Figure 1.  Solvent suppression in a 0.05 M solution of glucose in a 1:9 v/v H2O/D2O doped with [Mn+2] = 4x10-4 M.  (A) Optimized relaxation selective pulses that suppress the water resonance with T2=22.63 ms and T1=539 ms.  (B) Spectra (red) after application of the relaxation selective pulses in (A).  A 95.4% reduction in the water signal relative to the 90-acquire spectrum (black) was found.  An inverted doublet from the anomeric 1H in b-D glucose was clearly resolved.

Using RF pulses to constrain spectral distribution functions in porous media (AIM IIA):

Research Goal: The relaxation and diffusion distribution and joint distribution functions can provide valuable information about the chemical composition of oil, and also the porosity and pore size distribution. Information about these distribution functions can be inferred from a variety of NMR experiments. The goal of AIM IIA was to determine a set of optimal pulse sequences that could be used to constrain the relaxation and diffusion distribution functions.

Progress to date:   We have studied the aggregation in sunset yellow (SSY), a chromoionic dye, by measuring the diffusion coefficient vs. [SSY] in both D2O and in DMSO using 1H NMR and UV-Vis spectroscopy and by measuring the effects of salt concentration and cationic valency on aggregation.   The observed diffusion coefficient, measured using a pulsed field gradient stimulated echo sequence, is shown to decrease with increasing [SSY] in Figure 2(C).  We have also studied the relaxation properties, T1 and T2 and NOE factors, vs. [SSY] and field strength (300 MHz, 400 MHz, and 500 MHz).   Figure 2(A) and 2(B) plots the measured transverse (T2) and longitudinal (T1) relaxation times vs. [SSY] at 300 (black diamonds), 400 (red square), and 500 MHz (green triangle) fields.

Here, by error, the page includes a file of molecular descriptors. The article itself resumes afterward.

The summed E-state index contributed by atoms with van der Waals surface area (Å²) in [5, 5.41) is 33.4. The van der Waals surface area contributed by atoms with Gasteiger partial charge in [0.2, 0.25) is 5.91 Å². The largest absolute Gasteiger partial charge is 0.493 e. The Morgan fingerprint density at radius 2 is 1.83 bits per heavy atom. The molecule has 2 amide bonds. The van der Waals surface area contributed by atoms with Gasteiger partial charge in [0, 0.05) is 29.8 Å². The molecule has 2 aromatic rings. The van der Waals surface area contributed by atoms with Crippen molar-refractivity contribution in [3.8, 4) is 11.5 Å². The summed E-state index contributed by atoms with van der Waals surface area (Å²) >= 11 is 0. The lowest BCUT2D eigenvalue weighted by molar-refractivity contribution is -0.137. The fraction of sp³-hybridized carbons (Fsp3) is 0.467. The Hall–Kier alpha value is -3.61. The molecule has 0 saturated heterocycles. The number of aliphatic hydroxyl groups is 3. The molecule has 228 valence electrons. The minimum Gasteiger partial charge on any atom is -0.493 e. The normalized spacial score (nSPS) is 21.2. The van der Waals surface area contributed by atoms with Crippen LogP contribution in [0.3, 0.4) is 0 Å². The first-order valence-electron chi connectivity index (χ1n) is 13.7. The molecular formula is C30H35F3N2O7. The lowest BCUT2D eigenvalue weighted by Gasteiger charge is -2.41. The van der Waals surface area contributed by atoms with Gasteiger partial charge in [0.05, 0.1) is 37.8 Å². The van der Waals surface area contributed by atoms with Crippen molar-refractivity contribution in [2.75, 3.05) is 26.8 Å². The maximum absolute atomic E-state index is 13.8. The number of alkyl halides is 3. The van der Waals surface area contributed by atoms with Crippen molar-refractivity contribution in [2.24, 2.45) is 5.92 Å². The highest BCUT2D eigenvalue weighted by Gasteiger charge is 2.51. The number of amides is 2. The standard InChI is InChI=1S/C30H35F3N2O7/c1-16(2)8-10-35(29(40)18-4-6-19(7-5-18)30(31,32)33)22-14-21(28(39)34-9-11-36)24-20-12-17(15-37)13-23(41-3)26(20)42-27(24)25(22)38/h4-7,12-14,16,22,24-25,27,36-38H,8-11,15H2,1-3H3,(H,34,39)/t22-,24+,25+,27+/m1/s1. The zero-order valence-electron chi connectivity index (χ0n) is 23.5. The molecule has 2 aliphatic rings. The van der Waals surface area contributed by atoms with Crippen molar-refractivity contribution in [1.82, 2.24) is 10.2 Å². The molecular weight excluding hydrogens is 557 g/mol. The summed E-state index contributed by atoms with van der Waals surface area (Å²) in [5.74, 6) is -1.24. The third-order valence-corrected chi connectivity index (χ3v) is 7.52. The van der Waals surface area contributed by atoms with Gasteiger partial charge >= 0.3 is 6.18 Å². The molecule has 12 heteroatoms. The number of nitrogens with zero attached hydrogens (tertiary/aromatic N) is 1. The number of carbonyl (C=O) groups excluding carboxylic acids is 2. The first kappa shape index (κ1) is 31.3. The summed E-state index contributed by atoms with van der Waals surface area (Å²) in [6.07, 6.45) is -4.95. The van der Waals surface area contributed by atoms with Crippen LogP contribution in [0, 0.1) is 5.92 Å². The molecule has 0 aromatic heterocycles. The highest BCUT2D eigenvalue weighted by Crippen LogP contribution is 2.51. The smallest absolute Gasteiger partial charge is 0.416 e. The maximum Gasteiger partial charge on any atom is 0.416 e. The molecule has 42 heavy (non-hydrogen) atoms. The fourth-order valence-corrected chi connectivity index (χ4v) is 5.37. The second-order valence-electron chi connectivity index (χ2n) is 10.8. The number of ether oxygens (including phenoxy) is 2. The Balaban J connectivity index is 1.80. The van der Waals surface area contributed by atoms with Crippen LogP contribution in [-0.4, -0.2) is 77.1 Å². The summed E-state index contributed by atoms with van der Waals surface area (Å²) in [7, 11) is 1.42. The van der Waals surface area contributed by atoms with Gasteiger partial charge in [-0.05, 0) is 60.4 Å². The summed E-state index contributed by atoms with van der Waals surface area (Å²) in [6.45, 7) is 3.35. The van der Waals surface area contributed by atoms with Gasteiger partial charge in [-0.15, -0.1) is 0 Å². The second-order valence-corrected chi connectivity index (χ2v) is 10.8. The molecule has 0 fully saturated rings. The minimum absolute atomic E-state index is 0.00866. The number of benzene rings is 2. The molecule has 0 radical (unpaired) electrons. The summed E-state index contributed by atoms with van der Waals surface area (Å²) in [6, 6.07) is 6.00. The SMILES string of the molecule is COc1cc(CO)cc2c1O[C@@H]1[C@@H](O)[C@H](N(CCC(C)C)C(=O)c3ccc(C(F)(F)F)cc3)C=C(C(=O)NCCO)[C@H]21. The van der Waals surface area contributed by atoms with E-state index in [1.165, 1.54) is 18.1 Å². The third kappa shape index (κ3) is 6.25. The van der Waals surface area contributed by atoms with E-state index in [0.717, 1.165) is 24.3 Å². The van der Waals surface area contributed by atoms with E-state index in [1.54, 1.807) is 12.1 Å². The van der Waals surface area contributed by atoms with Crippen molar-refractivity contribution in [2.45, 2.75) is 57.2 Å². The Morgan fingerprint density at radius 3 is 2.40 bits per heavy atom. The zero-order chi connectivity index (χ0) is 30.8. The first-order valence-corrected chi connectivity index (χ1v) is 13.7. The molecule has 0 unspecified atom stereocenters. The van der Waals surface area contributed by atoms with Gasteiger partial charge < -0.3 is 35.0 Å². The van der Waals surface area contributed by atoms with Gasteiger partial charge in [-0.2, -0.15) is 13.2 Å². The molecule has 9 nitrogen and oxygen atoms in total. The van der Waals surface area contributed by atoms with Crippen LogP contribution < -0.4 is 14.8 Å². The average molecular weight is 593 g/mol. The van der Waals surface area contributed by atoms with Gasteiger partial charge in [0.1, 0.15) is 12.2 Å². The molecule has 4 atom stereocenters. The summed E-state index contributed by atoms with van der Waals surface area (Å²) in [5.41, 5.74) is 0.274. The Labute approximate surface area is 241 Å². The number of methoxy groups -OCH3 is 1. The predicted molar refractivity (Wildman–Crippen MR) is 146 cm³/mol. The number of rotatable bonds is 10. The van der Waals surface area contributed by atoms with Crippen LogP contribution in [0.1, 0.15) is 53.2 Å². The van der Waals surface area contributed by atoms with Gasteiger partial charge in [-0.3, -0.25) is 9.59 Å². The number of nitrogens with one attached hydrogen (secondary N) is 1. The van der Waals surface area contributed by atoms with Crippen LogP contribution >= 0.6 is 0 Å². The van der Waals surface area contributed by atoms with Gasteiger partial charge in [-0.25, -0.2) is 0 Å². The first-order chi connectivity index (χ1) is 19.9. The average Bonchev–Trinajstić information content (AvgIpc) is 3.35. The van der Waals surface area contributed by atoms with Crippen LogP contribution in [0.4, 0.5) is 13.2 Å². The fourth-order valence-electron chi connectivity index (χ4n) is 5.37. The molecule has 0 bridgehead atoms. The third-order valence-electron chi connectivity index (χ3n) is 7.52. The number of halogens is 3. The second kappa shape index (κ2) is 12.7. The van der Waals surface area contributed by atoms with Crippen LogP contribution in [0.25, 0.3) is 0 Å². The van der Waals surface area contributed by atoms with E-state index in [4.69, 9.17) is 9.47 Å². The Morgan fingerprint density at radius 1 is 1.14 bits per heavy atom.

Part of the goal of our research is to design NMR experiments to test and constrain different models of aggregation in organic dyes.  While there are a variety of theoretical models that have been proposed to describe the aggregation process in organic dyes such as the monomer-dimer, isodesmic, modified isodesmic, and the Israelachvili models, there does not appear to be a model that fits the aggregation process over a wide range of dye concentrations.  Some of our theoretical work has demonstrated that the isodesmic and Israelachvili models are equivalent and connected to aggregation described by the reversible Smoluschowski equations.  While most of the theoretical models assume that the maximum cluster size can be arbitrarily large, we are investigating the effect of enforcing a finite maximum aggregate size on the predicted aggregate distributions. 

Future Directions:  With these measurements, we are in the process of extracting important dynamical information, such as rotational correlation times.   We are also developing theoretical models for the relaxation and diffusion parameters vs. aggregate size in SSY in order to derive aggregate distributions that are consistent with the experimentally observed data.


Figure 2.  Measured (A) T2 and (B) T1 relaxation times vs. [SSY] at 300 (black diamond), 400 (red square), and 500 MHz (green triangle) fields.  The uncertainties in relaxation times were less than 16 ms.  (C) The self-diffusion coefficient measured using a pulsed field gradient stimulated echo experiment vs. [SSY].